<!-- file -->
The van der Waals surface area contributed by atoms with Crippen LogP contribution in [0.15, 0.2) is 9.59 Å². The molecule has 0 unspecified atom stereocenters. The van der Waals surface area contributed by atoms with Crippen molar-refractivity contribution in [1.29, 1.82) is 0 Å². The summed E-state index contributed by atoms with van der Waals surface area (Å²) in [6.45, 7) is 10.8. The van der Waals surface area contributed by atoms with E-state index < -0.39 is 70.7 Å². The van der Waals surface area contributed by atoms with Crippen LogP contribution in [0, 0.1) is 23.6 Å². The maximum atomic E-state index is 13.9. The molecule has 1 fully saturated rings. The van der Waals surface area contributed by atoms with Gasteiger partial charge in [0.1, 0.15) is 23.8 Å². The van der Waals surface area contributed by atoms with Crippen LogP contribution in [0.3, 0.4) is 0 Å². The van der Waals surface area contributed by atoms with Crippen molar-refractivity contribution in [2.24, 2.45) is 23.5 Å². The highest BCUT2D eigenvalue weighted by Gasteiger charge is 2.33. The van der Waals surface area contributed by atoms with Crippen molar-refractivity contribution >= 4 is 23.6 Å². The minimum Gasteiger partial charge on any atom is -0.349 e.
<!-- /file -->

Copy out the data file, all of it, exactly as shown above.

The van der Waals surface area contributed by atoms with Crippen LogP contribution in [0.15, 0.2) is 9.59 Å². The molecule has 0 unspecified atom stereocenters. The van der Waals surface area contributed by atoms with Crippen molar-refractivity contribution in [1.29, 1.82) is 0 Å². The summed E-state index contributed by atoms with van der Waals surface area (Å²) in [6.45, 7) is 10.8. The van der Waals surface area contributed by atoms with E-state index < -0.39 is 70.7 Å². The van der Waals surface area contributed by atoms with Crippen LogP contribution in [0, 0.1) is 23.6 Å². The maximum atomic E-state index is 13.9. The molecule has 1 fully saturated rings. The van der Waals surface area contributed by atoms with Gasteiger partial charge in [0.1, 0.15) is 23.8 Å². The van der Waals surface area contributed by atoms with Crippen LogP contribution in [0.3, 0.4) is 0 Å². The van der Waals surface area contributed by atoms with Crippen molar-refractivity contribution in [2.24, 2.45) is 23.5 Å². The highest BCUT2D eigenvalue weighted by Gasteiger charge is 2.33. The van der Waals surface area contributed by atoms with Crippen molar-refractivity contribution >= 4 is 23.6 Å². The minimum Gasteiger partial charge on any atom is -0.349 e.